David Irwin & Bute Fabrics: Celebrating the Makers Mark

Posted in Products on 7 April, 2020

British product designer David Irwin, has created his first range of textiles in collaboration with Bute Fabrics. The collections, ‘Identity’ and ‘Strata’ have been inspired by the island and intricately celebrates the company’s heritage, its location and its people.

Both collections are firmly rooted in the elements on which the company are founded: craftsmanship, skill, the island landscape and the local community where 46 employees reside. This collaboration celebrates the impact of the human touch within machine production; the makers mark and the mastery of the unique processes inherent in manufacture.

These compelling collections will be woven on Bute’s new Jacquard looms – the first production of Jacquard cloth in the mills 72 year history. The Strata collection takes its cue from the isle of Bute’s underlying geology, referencing the colours of stone found on the island from its bedrock to its pebbled beaches and rocky shores.

A prime example of this sandstone in use is that of Mount Stuart; the Gothic Revival Mansion which is the seat of the Stuarts of Bute. The blocks from which the building is constructed were hand dressed by stone masons whose individual chisel marks are still visible today and have inspired the first design of this collection: ‘Mason’.

The tool marks left by the masons create an effect of shadow and contrast similar to that of the rocks found along the southern shore of the island as well as the ridges of the eroded sandstone. The second fabric created within this collection ‘Mineral’, also uses sandstone as its point of reference, only this time looking deeper into its mineral composition.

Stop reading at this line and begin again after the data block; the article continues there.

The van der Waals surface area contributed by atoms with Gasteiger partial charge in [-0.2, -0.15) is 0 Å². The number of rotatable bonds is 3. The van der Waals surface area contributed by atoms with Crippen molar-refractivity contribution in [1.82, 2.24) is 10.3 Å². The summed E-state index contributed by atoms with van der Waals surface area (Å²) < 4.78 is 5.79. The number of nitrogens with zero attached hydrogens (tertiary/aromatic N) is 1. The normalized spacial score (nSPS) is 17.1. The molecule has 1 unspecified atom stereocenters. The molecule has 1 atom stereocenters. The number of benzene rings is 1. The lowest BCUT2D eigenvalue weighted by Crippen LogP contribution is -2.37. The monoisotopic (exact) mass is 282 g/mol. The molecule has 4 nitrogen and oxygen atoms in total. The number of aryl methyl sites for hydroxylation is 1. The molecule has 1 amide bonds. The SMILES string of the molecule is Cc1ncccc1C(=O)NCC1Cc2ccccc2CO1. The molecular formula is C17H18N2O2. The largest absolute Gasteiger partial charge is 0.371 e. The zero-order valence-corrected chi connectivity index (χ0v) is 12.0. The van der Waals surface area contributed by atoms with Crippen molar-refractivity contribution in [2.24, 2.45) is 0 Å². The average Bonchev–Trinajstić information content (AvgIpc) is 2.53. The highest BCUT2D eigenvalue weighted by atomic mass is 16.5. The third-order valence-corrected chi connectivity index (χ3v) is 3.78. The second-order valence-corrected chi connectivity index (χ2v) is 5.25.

Looking at various magnification images of sandstone and other sedimentary rocks, allows us to observe the mineral content and internal structures hidden deep within. Viewed at this scale, these thin sections of material reveal natural compositions, rich and varied in form ranging from densely populated masses to sporadic clusters. Taking advantage of the possibilities afforded by the jacquard loom, the subtle variations of tool marks left by the masons have been represented within the finished fabric. The resulting ‘Mason’ design is a bold, large scale striped pattern possessing the textures of natural stone whilst retaining the inherent character of hand craft.

Mineral is designed to create visual impact – the graphic structure preserves a feeling of stone whilst the abstract array of fragments leaves the pattern open to interpretation. For ‘Mason’, earthy, rugged hues derived from the sandstone and pebbles collected on the island, helped to inform the final palette. Referencing minerals and precious stones, the colourway for ‘Mineral’ offers a fresh, youthful palette containing a mix of dusty pastels and elemental shades.


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